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Pope vows concrete measures to tackle clerical sexual abuse

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Pope Francis attends a four-day summit on abuse within the Church
Pope Francis attends a four-day summit on abuse within the Church -
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Pope Francis says the world wants "concrete measures" to tackle child sexual abuse by priests - and not just "simple and obvious condemnations".

Speaking at a four day summit at the Vatican he said "the cry of the little ones seeking justice" had to be heard.

He's under pressure to provide leadership and generate workables solutions after details of sexual abuse emerged across the world - with the Church accused of covering up crimes.

Pope Francis will be joined by bishops from around the world, Vatican officials, and heads of male and female religious orders.

Survivors of abuse are calling for greater transparency and accountability over past abuse, and for a zero tolerance policy to be adopted.

It is an attempt by the 1.3 billion-member Catholic Church to eliminate a problem that has plagued the organisation for decades.

Church leaders have repeatedly come under fire for their handling of the crisis - often moving priests accused of abuse from parish to parish, instead of turning them over to secular authorities.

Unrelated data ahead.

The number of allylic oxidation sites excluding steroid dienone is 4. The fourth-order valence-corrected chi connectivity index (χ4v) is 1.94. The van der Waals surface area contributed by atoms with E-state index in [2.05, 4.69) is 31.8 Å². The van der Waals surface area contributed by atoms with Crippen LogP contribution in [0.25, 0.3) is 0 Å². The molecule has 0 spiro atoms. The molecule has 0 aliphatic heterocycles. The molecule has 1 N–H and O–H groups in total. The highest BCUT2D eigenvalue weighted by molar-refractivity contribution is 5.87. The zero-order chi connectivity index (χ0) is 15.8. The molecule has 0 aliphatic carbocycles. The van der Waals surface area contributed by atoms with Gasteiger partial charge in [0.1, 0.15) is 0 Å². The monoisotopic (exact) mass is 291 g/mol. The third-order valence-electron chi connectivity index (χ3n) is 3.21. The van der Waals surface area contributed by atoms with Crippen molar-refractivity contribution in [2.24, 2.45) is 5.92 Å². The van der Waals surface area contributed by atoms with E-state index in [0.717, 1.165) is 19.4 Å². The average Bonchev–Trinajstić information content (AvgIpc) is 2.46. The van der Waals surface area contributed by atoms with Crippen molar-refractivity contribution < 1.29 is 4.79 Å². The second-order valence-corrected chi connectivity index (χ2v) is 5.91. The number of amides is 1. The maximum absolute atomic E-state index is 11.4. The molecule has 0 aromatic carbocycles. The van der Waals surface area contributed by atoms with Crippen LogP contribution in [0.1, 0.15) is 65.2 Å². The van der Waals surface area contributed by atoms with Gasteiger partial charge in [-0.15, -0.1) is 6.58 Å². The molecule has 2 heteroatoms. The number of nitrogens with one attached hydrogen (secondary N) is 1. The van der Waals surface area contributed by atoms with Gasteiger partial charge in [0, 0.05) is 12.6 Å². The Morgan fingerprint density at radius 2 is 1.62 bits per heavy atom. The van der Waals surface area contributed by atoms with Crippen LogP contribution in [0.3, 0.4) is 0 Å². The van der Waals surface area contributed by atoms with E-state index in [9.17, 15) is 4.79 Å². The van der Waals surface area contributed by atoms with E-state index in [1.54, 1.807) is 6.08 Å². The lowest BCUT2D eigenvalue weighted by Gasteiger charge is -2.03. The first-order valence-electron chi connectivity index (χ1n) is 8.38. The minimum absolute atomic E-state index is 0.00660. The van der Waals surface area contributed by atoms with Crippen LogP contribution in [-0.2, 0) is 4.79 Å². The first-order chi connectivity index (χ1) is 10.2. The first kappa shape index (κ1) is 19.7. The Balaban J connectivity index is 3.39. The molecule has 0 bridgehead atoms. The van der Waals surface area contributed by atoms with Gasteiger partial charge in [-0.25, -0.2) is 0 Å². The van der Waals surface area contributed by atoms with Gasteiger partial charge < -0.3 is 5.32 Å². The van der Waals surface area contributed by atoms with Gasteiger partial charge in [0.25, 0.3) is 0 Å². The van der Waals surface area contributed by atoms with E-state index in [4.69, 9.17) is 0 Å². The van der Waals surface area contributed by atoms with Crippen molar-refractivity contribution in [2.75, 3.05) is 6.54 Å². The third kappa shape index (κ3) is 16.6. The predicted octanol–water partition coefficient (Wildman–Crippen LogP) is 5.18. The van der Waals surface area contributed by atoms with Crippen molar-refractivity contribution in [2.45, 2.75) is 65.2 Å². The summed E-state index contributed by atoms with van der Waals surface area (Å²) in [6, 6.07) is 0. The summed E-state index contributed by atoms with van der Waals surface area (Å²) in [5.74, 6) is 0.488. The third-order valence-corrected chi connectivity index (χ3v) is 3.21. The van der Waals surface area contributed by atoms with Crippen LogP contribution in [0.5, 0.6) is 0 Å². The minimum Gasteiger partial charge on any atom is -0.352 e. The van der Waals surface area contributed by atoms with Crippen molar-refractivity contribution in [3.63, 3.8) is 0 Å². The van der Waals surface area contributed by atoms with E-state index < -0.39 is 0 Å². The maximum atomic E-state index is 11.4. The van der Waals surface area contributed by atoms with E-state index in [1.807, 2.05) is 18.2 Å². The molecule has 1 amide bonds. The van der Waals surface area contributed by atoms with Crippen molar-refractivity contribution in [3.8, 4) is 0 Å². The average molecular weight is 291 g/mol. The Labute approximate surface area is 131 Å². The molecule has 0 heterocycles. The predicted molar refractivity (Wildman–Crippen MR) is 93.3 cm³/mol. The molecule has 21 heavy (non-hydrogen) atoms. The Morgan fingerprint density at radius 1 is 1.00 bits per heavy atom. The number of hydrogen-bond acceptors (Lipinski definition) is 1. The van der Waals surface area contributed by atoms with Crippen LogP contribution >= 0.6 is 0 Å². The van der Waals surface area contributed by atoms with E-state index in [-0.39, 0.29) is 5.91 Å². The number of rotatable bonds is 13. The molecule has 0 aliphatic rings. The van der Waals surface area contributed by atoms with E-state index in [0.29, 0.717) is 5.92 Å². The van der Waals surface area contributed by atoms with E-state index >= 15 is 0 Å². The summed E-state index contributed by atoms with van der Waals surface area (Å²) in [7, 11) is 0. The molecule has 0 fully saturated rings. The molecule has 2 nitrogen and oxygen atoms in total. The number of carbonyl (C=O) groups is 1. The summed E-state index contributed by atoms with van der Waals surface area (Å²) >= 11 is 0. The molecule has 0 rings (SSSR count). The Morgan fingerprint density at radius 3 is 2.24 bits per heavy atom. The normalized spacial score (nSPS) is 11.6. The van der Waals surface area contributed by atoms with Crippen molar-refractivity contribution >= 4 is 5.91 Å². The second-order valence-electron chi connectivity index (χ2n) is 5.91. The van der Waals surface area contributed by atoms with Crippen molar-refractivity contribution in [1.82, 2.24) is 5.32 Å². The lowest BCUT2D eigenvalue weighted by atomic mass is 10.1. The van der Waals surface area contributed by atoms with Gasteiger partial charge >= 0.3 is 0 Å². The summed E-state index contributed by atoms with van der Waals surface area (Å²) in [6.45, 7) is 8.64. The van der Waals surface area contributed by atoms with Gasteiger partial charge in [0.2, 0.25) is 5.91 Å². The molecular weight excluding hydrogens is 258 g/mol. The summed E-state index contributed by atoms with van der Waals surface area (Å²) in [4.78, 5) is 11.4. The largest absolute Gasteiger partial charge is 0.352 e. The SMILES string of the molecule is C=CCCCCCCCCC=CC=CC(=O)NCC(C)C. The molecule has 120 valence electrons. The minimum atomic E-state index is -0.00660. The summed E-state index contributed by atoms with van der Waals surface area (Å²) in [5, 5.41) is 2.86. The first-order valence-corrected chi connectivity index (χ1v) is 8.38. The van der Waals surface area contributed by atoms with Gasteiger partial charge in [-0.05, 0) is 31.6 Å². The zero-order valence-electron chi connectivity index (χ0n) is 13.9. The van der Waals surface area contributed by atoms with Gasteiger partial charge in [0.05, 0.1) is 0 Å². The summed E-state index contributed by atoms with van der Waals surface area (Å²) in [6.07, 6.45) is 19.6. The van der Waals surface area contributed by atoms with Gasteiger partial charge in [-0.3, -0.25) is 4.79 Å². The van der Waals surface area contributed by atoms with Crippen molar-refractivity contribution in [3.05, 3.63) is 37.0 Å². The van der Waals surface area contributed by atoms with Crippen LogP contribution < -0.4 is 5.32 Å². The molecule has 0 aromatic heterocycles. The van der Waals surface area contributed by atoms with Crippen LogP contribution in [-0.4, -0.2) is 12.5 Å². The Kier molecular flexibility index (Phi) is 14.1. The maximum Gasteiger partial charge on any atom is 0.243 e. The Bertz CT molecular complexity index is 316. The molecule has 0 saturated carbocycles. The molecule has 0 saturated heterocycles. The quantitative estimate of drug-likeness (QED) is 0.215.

On the eve of the summit, ten survivors of sexual abuse by Catholic clergy members met with five Vatican officials to share their views on how the issue should be tackled.

Some expressed disappointment that the Pope himself did not attend the meeting - although he was never scheduled to be there.

One of the survivors who met with the officials was Phil Saviano.

He helped the team of 'spotlight' journalists at the Boston Globe uncover the systemic cover up of child abuse in the Church in the US.

The story of the Globe's investigation was turned into an Oscar-winning film in 2015.

Saviano said although some survivors were "very disappointed" that the Pope did not attend, they were "assured that he will be brought up to speed on the contents of the meeting".

Pope Francis announced the conference in September 2018, following talks with his closest advisors.

The Pontiff said he hopes it will be a "catechesis", meaning that he wants it to be a learning experience for those who attend.

The summit is due to end on Sunday 24th February.

Watch our interview with Zenit's Vatican correspondent Deborah Lubov in the video player above.